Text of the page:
For Whom Do the Writers Write?

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Abstract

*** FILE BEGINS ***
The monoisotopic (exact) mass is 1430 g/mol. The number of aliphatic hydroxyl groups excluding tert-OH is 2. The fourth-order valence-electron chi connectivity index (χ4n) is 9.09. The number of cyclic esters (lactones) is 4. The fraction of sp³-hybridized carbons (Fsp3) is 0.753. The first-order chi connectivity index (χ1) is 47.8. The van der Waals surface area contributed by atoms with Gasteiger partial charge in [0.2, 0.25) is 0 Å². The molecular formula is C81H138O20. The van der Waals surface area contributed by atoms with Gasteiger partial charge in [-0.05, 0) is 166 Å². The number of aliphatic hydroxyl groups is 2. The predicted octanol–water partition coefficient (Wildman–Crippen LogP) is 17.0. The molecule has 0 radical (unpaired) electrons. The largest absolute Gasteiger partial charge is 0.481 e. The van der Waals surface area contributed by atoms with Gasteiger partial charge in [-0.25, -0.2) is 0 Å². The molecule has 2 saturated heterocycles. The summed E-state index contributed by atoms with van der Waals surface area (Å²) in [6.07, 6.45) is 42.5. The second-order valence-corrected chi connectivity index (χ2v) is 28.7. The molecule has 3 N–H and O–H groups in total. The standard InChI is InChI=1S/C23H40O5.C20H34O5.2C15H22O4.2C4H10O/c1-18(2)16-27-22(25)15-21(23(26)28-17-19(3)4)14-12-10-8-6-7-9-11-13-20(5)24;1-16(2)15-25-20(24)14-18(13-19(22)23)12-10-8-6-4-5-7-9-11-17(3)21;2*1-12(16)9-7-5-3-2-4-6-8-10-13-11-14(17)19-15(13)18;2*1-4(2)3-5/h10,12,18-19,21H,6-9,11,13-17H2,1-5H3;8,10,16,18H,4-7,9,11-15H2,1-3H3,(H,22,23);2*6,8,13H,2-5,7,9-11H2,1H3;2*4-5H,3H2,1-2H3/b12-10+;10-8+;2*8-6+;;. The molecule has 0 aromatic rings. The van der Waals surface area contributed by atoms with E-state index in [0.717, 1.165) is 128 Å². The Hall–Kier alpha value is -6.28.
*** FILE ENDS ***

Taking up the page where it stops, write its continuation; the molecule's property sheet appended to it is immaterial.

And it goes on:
Originally published in Contemporary Psychology: APA Review of Books, 1978, Vol 23(11), 835–836. Reviews the book, Progress in Psychobiology and Physiological Psychology, Vol. 7 edited by James M. Sprague and Alan N. Epstein (1977). This book represents a valiant attempt to keep its readers updated biannually on the advances in a variety of subdisciplines within psychobiology. It contains four chapters on widely disparate topics. These topics include: the function of pheromones, visceral involvement in the regulation of feeding, the evolution of the visual system in primates, and the role of rhythmical brain activity in sensorimotor integration. For the reader's benefit, each chapter contains an outline, concise summary, and extensive bibliography. The notable feature of this volume is the lack of a general theme. This is, of course, in accordance with the aim of the series, which is to update psychobiologists in areas outside their particular discipline. However, the chapters are not consistently written with this principle in mind. Without exception, the chapters are directed more toward researchers in a particular area than to the general reader. (PsycINFO Database Record (c) 2006 APA, all rights reserved)

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